Sunday, June 16, 2013

Knock, Knock! Who's There?

Lying in bed last night with my book and hearing it in my head being read by Nathan Fillian, whose character, Richard Castle from the TV show Castle, is credited for writing it, I was interrupted by a distinct knock on the kitchen door.

I leaned forward and looked out through the en-suite window that is next to the kitchen door and saw no one was there. I decided to ignore it.

A few minutes later another knock disturbed Nathan’s narrative and I once again leaned forward, looked out the window and saw nothing. Once again, I decided to ignore it.

When a third knock threw Nathan off, I decided to get up and check it out.

My first thought was that Willow was outside the door on the deck tossing around his latest kill. But he was sitting at the top of the basement stairs washing his face. Hmmm…

I crossed the kitchen, flicked on the porch lights and looked outside. There was no one there.

Back to bed so Nathan could continue to regale me with Derrick Storm’s adventures.

At 11:30, Nathan was yawning more than he was reading, so I gave him the rest of the night off, closed the book, turned out the light and settled in to go to sleep.

Knock, knock, knock.

Oh, brother.

Clearly, though it sounded like it was coming from the kitchen door, it had to be coming from elsewhere. I laid very still and listened for the knock, concentrating so I could pin-point its origin.

Several minutes passed in silence. Oliver and Willow both snuggled in beside me and within a few minutes their purring lulled me to sleep.

I dreamed that my feet were really dirty, but I could only get the left one clean. The dirt would not come off my right foot. I vaguely recall that there was a sandwich involved somehow, but I have no idea what one had to do with the other. Nor do I care. I think dreams are fun and interesting to recall when I can, but otherwise do not put any stock in them having any special meaning. The knock, however, that woke me – and Oliver and Willow – from this dream was another matter altogether.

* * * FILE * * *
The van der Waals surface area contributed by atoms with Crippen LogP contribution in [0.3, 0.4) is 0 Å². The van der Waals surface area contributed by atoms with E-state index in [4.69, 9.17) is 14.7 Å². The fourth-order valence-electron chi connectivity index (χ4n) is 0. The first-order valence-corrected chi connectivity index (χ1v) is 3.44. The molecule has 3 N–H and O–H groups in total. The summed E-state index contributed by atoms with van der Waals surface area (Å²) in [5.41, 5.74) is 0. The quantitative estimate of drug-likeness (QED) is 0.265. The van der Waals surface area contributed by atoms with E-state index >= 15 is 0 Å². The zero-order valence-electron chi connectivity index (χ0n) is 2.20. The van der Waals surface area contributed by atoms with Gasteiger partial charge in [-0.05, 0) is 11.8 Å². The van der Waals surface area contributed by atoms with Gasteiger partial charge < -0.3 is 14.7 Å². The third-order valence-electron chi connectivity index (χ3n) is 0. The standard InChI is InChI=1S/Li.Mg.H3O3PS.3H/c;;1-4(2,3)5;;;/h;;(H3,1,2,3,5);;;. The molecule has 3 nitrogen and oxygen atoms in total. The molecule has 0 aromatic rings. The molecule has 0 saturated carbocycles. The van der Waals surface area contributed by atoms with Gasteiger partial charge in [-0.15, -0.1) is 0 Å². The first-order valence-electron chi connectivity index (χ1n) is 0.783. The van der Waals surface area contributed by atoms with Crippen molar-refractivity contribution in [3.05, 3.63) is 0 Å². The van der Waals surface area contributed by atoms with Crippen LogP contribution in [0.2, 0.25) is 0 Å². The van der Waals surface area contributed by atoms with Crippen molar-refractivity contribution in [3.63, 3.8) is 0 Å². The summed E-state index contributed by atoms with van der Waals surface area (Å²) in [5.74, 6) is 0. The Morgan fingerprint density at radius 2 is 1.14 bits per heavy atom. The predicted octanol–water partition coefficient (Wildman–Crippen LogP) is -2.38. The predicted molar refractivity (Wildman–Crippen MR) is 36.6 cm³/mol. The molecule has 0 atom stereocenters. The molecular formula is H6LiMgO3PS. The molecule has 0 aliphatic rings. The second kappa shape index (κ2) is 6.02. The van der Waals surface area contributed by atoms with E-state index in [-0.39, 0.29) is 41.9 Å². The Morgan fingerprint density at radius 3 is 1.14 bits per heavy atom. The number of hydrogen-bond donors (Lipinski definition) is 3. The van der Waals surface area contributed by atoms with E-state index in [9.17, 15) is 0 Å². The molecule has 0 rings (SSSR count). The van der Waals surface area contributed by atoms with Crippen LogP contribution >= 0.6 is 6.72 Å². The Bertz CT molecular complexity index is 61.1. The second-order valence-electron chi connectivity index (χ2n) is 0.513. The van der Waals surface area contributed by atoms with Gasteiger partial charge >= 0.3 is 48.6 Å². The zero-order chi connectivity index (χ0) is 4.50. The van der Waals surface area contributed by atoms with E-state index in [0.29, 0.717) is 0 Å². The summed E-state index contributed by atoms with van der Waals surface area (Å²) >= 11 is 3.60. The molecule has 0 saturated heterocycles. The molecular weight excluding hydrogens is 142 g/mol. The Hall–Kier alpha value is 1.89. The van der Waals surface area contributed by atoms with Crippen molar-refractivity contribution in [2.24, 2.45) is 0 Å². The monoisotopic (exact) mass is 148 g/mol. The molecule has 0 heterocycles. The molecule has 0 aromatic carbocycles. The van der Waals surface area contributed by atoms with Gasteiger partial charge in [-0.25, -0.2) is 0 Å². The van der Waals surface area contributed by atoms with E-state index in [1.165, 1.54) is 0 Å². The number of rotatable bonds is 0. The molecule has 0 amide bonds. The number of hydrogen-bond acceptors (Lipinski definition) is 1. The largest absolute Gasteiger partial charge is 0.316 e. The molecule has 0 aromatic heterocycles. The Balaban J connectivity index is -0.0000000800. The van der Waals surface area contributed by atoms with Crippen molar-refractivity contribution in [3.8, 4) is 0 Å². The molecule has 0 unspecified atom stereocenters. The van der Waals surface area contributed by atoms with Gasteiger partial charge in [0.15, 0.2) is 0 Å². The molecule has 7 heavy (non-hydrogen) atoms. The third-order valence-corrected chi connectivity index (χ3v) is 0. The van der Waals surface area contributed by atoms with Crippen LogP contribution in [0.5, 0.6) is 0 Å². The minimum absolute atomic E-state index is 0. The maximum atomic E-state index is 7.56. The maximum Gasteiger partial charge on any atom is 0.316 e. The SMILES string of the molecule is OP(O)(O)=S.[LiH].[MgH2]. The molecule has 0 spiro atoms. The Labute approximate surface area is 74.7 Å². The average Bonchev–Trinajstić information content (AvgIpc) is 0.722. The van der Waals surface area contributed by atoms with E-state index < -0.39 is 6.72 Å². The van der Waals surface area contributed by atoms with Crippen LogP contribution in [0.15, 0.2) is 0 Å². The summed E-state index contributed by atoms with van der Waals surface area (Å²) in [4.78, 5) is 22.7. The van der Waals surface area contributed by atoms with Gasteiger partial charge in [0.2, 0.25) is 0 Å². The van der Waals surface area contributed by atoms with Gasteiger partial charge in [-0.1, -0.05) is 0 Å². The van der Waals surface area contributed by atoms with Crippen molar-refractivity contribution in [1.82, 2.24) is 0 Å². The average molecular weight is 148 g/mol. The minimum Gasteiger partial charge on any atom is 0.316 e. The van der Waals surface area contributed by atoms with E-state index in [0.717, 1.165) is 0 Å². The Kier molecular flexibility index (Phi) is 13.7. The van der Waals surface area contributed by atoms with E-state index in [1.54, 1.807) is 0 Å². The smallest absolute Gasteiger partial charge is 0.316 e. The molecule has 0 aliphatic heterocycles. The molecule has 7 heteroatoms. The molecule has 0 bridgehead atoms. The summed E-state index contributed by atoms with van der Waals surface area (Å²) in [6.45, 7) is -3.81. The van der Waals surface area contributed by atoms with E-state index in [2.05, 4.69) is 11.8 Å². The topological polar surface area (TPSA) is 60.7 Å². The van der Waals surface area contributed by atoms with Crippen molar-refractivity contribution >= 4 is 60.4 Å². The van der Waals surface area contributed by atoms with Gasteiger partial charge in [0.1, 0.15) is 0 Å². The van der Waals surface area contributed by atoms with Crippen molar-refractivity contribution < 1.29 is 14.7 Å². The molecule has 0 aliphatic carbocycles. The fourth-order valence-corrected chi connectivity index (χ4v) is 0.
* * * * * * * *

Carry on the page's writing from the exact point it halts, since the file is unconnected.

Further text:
It was 2:23 a.m. when the fifth knock at the door drew me from my warm bed with the determination to determine its source once and for all.

“You better be opportunity knocking!” I said to the night as I stumbled through the darkness into the kitchen.

As I approached the kitchen door, I heard the knock again.

Knock, knock, knock.

I couldn’t see anyone outside, but I threw back the dead bolt, flung open the door and stepped outside.

Nothing. No one.

I stood there listening for the sound of retreating footsteps. There was none.

This is ridiculous I thought as I retreated back inside, re-locked the door and helped myself to a glass of water. I figured that, since I was up anyway, I would stop off at the little girl’s room for a minute where, mid-stream, a seventh knock reverberated through the walls from the kitchen door. I ignored it completely.

Back in master bedroom central, Oliver and Willow were both sitting on the bed staring in the direction of the en-suite window.

“There’s no one there,” I told them. “I think it’s just Harry being a bit of a pill.”

I crawled back into bed and fell almost instantly back to sleep. Oliver and Willow snuggled back up beside me purring softly.

At 6:46 a.m. – you guessed it! – knock, knock, knock. I woke up, sat up, leaned forward to look out the window and – no surprise – saw that no one was there. Might as well get up, I thought, and proceeded to get out of bed. Willow leaped down to the floor and raced ahead of me to the kitchen door, through which I let him outside. Oliver sauntered out to the kitchen and proceeded to help himself to breakfast. I did my thing in the bathroom, got the coffee started and sat down to check my e-mail and see what my Facebook pals were up to on this fine Sunday morning.

Just for fun, I Googled “knocking” to see what would come up. Bob Dylan’s Knocking on Heaven’s Door was the lead result. (I rolled my eyes.) Written and sung by Mr. Dylan in 1973 for the soundtrack to the movie Pat Garret and Billy the Kid, this classic rock tune reached #12 on the Billboard Hot 100 Singles chart. Since then it has been covered by: Vlado Kreslin, Arthur Louis, Eric Clapton, the Grateful Dead, Guns ‘n’ Roses, the Alarm, Warren Zevon, Avril Lavigne, Wyclef Jean, Babyface, Antony and the Johnsons, U2 and (Ms.) Randy Crawford to name but a few. It seems that this simple song about a dying deputy has stood the test of time and, at 40 years old, continues to make Old Bob what must be a fair bit in royalties. But I’m relatively sure there is no synchronistic connection to the phantom knocking on my kitchen door, which, while I think is a little slice of heaven, and near which several small rodents and birds have entered heaven, is just a kitchen door.

The second Google result for Knocking was for Knocking, the documentary about the Jehovah Witness’s legal victory to not have to accept blood transfusions. And finally there were references to engine knocking and what it could mean. Nothing popped with either of these, either.

Images for knocking scored pretty much the expected stuff: close-ups of door knockers, both the decorative and the human kind.

So was this just another example of the odd stuff that happens from time to time at Alegria? I’m loath to use the term paranormal, because I am convinced that there is a rational, reasonable, scientific explanation for it. Even being less than three feet away from my kitchen door when I heard a distinct knock and could clearly see that no one was there through it, is not enough to convince me that a ghost is to blame. It was weird. But it was only weird – in that there is no obvious explanation.